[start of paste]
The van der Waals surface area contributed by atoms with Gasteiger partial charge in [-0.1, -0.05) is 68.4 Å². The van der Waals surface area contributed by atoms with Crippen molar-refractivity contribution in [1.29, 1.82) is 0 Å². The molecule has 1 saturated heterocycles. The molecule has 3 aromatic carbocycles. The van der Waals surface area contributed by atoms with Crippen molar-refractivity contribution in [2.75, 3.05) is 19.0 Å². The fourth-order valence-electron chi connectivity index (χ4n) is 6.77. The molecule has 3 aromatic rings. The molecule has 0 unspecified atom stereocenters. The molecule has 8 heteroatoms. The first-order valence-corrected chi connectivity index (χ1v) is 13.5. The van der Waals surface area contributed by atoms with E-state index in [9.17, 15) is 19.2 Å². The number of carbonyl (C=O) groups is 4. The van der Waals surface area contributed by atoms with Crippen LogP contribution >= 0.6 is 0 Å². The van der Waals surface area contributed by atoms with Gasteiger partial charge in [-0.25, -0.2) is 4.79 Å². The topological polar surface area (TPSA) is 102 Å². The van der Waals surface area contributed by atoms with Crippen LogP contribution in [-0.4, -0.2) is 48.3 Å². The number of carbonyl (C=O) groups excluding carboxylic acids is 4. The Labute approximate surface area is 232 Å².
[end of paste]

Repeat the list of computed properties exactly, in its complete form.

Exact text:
The van der Waals surface area contributed by atoms with Gasteiger partial charge in [-0.1, -0.05) is 68.4 Å². The van der Waals surface area contributed by atoms with Crippen molar-refractivity contribution in [1.29, 1.82) is 0 Å². The molecule has 1 saturated heterocycles. The molecule has 3 aromatic carbocycles. The van der Waals surface area contributed by atoms with Crippen molar-refractivity contribution in [2.75, 3.05) is 19.0 Å². The fourth-order valence-electron chi connectivity index (χ4n) is 6.77. The molecule has 3 aromatic rings. The molecule has 0 unspecified atom stereocenters. The molecule has 8 heteroatoms. The first-order valence-corrected chi connectivity index (χ1v) is 13.5. The van der Waals surface area contributed by atoms with E-state index in [9.17, 15) is 19.2 Å². The number of carbonyl (C=O) groups is 4. The van der Waals surface area contributed by atoms with Crippen LogP contribution >= 0.6 is 0 Å². The van der Waals surface area contributed by atoms with Gasteiger partial charge in [-0.25, -0.2) is 4.79 Å². The topological polar surface area (TPSA) is 102 Å². The van der Waals surface area contributed by atoms with Crippen LogP contribution in [-0.4, -0.2) is 48.3 Å². The number of carbonyl (C=O) groups excluding carboxylic acids is 4. The Labute approximate surface area is 232 Å².